ERIC Number: ED239487
Record Type: RIE
Publication Date: 1983-Dec-2
Reference Count: 0
Cognitive Dissonance as Activities in Teaching French Values and Culture.
Garrott, Carl L.
It is possible to change negative or biased attitudes of American secondary and college students studying French by using "cognitive dissonance" to infuse conflicting ideas or cognitions into the curriculum and help students resolve the resulting anxiety. Students will then become aware of the diversity of ideas and cultural practices, and Francophone traits will be rendered less stereotypic. The most useful classroom techniques using cognitive dissonance involve: (1) offering students nonjudgmental information over a sustained period; (2) group task assignments such as listing positive attributes of the French, finding French-made items, or finding local businesses with French clients overseas; (3) exploratory small-group discussions on attitudes toward the French; (4) skillful interrogation allowing students to reveal biases against the French; (5) values clarification requiring students to list values, assign priorities, make choices, and respond to hypothetical situations; and (6) counter-attitude advocacy, having students support a position and attitude that is the opposite of the one they actually hold. The more effort and time students spend on these activities, the more likely that their attitudes will change. (MSE)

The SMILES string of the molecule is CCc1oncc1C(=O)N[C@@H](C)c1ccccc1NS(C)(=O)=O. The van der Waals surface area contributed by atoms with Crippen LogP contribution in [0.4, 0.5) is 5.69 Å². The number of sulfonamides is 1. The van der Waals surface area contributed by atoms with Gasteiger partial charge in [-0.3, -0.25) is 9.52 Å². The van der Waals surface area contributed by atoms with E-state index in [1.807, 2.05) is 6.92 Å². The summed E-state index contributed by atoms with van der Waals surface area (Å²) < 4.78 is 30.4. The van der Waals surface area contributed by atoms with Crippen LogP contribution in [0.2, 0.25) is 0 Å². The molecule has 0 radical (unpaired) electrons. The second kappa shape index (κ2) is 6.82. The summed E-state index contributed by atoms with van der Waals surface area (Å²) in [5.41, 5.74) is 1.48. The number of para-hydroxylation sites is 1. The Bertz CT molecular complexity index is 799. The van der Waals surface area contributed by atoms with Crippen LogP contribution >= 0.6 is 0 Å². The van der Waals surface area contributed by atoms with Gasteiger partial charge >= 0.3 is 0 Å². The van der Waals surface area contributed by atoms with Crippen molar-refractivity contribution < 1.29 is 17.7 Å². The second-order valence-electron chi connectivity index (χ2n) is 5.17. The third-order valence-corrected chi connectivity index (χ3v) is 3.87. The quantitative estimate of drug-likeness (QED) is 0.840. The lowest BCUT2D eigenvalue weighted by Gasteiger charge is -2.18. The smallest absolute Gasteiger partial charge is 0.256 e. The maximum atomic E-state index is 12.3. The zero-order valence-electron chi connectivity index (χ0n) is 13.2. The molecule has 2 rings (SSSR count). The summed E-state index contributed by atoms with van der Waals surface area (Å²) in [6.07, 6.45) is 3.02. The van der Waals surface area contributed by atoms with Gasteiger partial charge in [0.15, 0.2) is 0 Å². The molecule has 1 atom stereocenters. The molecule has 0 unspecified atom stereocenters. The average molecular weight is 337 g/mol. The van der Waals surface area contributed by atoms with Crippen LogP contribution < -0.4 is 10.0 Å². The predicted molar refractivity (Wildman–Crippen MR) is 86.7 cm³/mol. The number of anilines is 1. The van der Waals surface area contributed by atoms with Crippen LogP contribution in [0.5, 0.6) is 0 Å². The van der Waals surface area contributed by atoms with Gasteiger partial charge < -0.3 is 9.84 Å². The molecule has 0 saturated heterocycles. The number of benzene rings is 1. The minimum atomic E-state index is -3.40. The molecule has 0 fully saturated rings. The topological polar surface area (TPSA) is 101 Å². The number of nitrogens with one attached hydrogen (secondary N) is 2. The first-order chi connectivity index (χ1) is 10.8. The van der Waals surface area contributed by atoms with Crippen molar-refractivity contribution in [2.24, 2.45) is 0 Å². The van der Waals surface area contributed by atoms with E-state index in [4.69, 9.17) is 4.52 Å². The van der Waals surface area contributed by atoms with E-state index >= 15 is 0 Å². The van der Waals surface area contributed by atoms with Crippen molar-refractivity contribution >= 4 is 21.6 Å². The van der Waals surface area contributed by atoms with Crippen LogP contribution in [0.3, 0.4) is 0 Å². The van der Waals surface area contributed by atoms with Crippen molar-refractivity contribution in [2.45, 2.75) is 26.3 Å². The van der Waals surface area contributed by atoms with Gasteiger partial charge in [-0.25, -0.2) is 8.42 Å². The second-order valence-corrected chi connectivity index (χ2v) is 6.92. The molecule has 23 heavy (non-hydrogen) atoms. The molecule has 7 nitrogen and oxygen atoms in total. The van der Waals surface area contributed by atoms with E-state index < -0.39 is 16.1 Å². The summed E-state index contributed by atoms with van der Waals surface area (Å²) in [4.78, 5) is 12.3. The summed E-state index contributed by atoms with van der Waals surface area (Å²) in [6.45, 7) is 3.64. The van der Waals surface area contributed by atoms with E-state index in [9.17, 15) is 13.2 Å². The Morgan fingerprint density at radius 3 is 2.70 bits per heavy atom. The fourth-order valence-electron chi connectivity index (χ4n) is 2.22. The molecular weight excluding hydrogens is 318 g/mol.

Publication Type: Guides - Classroom - Teacher
Education Level: N/A
Audience: Teachers; Practitioners
Authoring Institution: N/A
Identifiers: Cognitive Dissonance